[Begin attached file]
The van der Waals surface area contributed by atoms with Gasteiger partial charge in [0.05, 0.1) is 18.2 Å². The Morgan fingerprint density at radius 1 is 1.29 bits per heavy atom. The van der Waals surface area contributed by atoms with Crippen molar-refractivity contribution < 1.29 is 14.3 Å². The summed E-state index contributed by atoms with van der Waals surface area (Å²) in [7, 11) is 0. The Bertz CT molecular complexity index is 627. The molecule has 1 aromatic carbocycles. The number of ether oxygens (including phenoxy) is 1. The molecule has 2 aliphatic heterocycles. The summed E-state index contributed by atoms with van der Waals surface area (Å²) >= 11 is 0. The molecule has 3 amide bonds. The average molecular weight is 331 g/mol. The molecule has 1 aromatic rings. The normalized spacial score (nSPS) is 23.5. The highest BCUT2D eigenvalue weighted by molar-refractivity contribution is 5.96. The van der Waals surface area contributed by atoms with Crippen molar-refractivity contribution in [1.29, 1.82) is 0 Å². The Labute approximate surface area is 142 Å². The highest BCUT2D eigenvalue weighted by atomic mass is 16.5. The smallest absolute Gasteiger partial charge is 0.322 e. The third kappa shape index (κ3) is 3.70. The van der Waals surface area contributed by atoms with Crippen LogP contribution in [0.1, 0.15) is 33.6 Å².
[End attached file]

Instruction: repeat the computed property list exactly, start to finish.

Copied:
The van der Waals surface area contributed by atoms with Gasteiger partial charge in [0.05, 0.1) is 18.2 Å². The Morgan fingerprint density at radius 1 is 1.29 bits per heavy atom. The van der Waals surface area contributed by atoms with Crippen molar-refractivity contribution < 1.29 is 14.3 Å². The summed E-state index contributed by atoms with van der Waals surface area (Å²) in [7, 11) is 0. The Bertz CT molecular complexity index is 627. The molecule has 1 aromatic carbocycles. The number of ether oxygens (including phenoxy) is 1. The molecule has 2 aliphatic heterocycles. The summed E-state index contributed by atoms with van der Waals surface area (Å²) >= 11 is 0. The molecule has 3 amide bonds. The average molecular weight is 331 g/mol. The molecule has 1 aromatic rings. The normalized spacial score (nSPS) is 23.5. The highest BCUT2D eigenvalue weighted by molar-refractivity contribution is 5.96. The van der Waals surface area contributed by atoms with Crippen molar-refractivity contribution in [1.29, 1.82) is 0 Å². The Labute approximate surface area is 142 Å². The highest BCUT2D eigenvalue weighted by atomic mass is 16.5. The smallest absolute Gasteiger partial charge is 0.322 e. The third kappa shape index (κ3) is 3.70. The van der Waals surface area contributed by atoms with Crippen LogP contribution in [0.1, 0.15) is 33.6 Å².